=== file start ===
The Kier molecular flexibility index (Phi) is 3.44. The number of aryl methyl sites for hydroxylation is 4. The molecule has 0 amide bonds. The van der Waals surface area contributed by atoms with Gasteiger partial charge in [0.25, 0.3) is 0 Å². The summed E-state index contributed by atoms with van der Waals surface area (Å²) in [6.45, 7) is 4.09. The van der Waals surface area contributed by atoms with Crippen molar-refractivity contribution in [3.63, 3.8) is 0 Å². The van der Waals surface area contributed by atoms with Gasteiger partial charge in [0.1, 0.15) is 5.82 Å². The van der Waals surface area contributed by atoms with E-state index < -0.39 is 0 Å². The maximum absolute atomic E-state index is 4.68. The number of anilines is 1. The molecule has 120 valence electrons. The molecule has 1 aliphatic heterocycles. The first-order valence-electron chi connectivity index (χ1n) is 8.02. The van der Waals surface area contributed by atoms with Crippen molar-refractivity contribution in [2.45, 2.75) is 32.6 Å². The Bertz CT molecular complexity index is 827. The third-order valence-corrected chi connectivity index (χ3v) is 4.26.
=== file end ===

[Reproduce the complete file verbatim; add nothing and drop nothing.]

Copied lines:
The Kier molecular flexibility index (Phi) is 3.44. The number of aryl methyl sites for hydroxylation is 4. The molecule has 0 amide bonds. The van der Waals surface area contributed by atoms with Gasteiger partial charge in [0.25, 0.3) is 0 Å². The summed E-state index contributed by atoms with van der Waals surface area (Å²) in [6.45, 7) is 4.09. The van der Waals surface area contributed by atoms with Crippen molar-refractivity contribution in [3.63, 3.8) is 0 Å². The van der Waals surface area contributed by atoms with Gasteiger partial charge in [0.1, 0.15) is 5.82 Å². The van der Waals surface area contributed by atoms with E-state index < -0.39 is 0 Å². The maximum absolute atomic E-state index is 4.68. The number of anilines is 1. The molecule has 120 valence electrons. The molecule has 1 aliphatic heterocycles. The first-order valence-electron chi connectivity index (χ1n) is 8.02. The van der Waals surface area contributed by atoms with Crippen molar-refractivity contribution in [2.45, 2.75) is 32.6 Å². The Bertz CT molecular complexity index is 827. The third-order valence-corrected chi connectivity index (χ3v) is 4.26.